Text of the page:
With a backlog of cases stacking up in Flathead County District Court, the Montana Supreme Court has temporarily transferred more than 270 cases between departments in hopes of smoothing the transition when Judge David M. Ortley steps down from the bench in January 2017.
Ortley has not assumed any new cases since May, and over the last four-and-a-half months, 271 cases, including 44 pre-existing family law cases, have been transferred to Flathead County District Court judges Amy Eddy, Robert B. Allison, and Heidi J. Ulbricht. When Ortley’s successor takes the bench in January, the clerk of court will begin the process of signing them back over to that department.
The Supreme Court has also permanently appointed six of Ortley’s cases to retired Flathead District Judge Katherine Curtis. They will remain under Curtis’ purview in 2017.
“The Flathead Judicial District is one of, by far, the busiest districts. They have an extremely heavy caseload … we’re trying to stay on top of the caseload and make it manageable for the new judge,” said Montana Supreme Court Chief Justice Mike McGrath, who noted that this is “not at all unusual.”
McGrath said the Supreme Court is currently taking similar measures with Justice Patricia O’Brien Cotter, who is retiring. Cases were also diverted in the fall of 2015 before former Flathead County District Judge Ted O. Lympus’ retirement. Last fiscal year, the state judicial branch spent $163,604.84 outsourcing cases to retired judges across Montana.
Ortley, who announced in August that he would not seek re-election after six years on the district court, currently has 693 cases open, re-opened, pending, or active.
“It was decided, because of the volume of cases I had, both pending and awaiting decision, that I begin to cut back on the amount of time I spent in the courtroom so I could spend more time researching and drafting decisions,” Ortley said. “I am wrapping up all the cases I have with the goal of when the new judge, presumably Judge [Dan] Wilson, takes office, the current cases that are open are current and ready to pick up.”
No candidate is challenging Wilson in the November general election.
“At some point, I’m going to have to stop handling cases in court … sometime early this fall,” Ortley continued. “Frankly, I’m trying to delay that as long as I can so as not to increase the burden.”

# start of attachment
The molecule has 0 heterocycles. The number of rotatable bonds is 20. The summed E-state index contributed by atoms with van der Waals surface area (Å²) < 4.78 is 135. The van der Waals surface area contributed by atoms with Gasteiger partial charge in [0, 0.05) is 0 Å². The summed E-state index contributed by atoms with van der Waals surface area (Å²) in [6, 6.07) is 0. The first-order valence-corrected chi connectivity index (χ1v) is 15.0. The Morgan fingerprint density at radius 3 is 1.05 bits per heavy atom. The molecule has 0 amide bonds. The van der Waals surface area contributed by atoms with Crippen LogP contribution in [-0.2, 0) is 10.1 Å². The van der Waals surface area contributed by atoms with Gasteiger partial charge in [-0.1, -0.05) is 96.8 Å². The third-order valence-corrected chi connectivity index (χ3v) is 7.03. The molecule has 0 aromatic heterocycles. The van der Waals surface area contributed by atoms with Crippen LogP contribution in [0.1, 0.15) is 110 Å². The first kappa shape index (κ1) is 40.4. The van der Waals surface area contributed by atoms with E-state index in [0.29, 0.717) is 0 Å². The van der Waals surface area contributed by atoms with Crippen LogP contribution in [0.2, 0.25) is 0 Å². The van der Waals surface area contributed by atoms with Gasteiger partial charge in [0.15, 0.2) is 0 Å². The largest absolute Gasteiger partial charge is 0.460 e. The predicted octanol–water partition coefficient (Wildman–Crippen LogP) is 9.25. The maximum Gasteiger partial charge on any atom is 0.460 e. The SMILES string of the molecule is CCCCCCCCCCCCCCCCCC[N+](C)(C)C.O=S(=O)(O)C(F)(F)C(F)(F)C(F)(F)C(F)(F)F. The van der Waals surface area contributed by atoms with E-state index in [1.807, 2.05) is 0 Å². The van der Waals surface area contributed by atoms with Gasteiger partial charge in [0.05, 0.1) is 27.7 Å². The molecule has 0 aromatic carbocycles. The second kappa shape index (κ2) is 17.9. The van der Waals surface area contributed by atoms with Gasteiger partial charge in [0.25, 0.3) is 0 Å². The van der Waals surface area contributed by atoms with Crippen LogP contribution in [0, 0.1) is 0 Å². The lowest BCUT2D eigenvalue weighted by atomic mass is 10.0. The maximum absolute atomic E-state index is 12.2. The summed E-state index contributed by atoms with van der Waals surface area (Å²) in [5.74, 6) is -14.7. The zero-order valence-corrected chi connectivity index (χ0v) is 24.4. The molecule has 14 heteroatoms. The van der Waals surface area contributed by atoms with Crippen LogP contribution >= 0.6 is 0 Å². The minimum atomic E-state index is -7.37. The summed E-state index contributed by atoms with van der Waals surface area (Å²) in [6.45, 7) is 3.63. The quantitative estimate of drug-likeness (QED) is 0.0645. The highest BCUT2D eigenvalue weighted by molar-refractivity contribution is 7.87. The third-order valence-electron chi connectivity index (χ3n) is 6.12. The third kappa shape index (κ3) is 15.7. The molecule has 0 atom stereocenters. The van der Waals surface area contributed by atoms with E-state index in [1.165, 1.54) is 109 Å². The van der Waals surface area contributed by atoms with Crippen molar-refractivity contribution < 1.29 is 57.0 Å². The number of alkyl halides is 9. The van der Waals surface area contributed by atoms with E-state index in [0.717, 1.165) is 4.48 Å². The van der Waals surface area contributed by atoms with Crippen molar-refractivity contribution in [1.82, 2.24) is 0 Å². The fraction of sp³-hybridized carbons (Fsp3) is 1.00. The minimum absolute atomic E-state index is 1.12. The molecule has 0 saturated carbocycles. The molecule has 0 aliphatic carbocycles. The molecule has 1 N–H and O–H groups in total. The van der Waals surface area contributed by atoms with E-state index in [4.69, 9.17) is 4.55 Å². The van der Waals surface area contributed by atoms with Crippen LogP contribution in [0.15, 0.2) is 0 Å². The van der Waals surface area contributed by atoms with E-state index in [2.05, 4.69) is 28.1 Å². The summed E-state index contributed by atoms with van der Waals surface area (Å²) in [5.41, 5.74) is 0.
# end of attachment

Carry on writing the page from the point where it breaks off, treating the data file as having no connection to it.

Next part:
Since May, Ortley’s Flathead County District Court peers have assumed 271 cases that are generally “smaller, less complicated [and] relatively easy for a judge to absorb,” Ortley said.
“The cases that have been assumed are really assumed by judges that believe they can do justice to their own caseload and pick up new cases, and that’s difficult to ask of any judge,” he said.
It’s particularly difficult to ask judges to take on extra work in Flathead County, where there has already been “an extremely intensive caseload increase” since 2009, according to McGrath. In 2009, the district court saw 4,703 cases, a total that shot up to 5,638 by 2015. Child abuse and neglect cases increased from 102 to 146 between 2009 and 2015, criminal cases increased from 853 to 1,020, and domestic-relations cases increased from 897 to 1,293, according to McGrath.
“That’s a pretty dramatic increase,” he said.
Unrelated to Ortley stepping down, Lincoln County District Judge James Wheelis, retired Flathead County District Judge Stewart Stadler, and retired Missoula County District Court Judge Douglas Harkin have also assumed eight cases from Flathead County District Court.
After completing a recent workload study, the Supreme Court determined that, in order for district judges to have an appropriate caseload, Montana would need roughly 20 additional judicial appointments statewide, with 2.5 additional judges in Flathead County, according to McGrath. Currently, 46 district court judges in Montana manage some 50,000 cases annually.
Next legislative session, McGrath will make the case for adding five new judicial appointments statewide — one each in Flathead, Missoula, and Cascade counties, and two in Yellowstone County. A single judgeship costs the state an additional $500,000 per year, according to Supreme Court administrator Beth McLaughlin.
“It’s an expensive budget item — it’s not realistic to think the Legislature would do any more,” McGrath said. “We’re hopeful to think this will be well-considered.”
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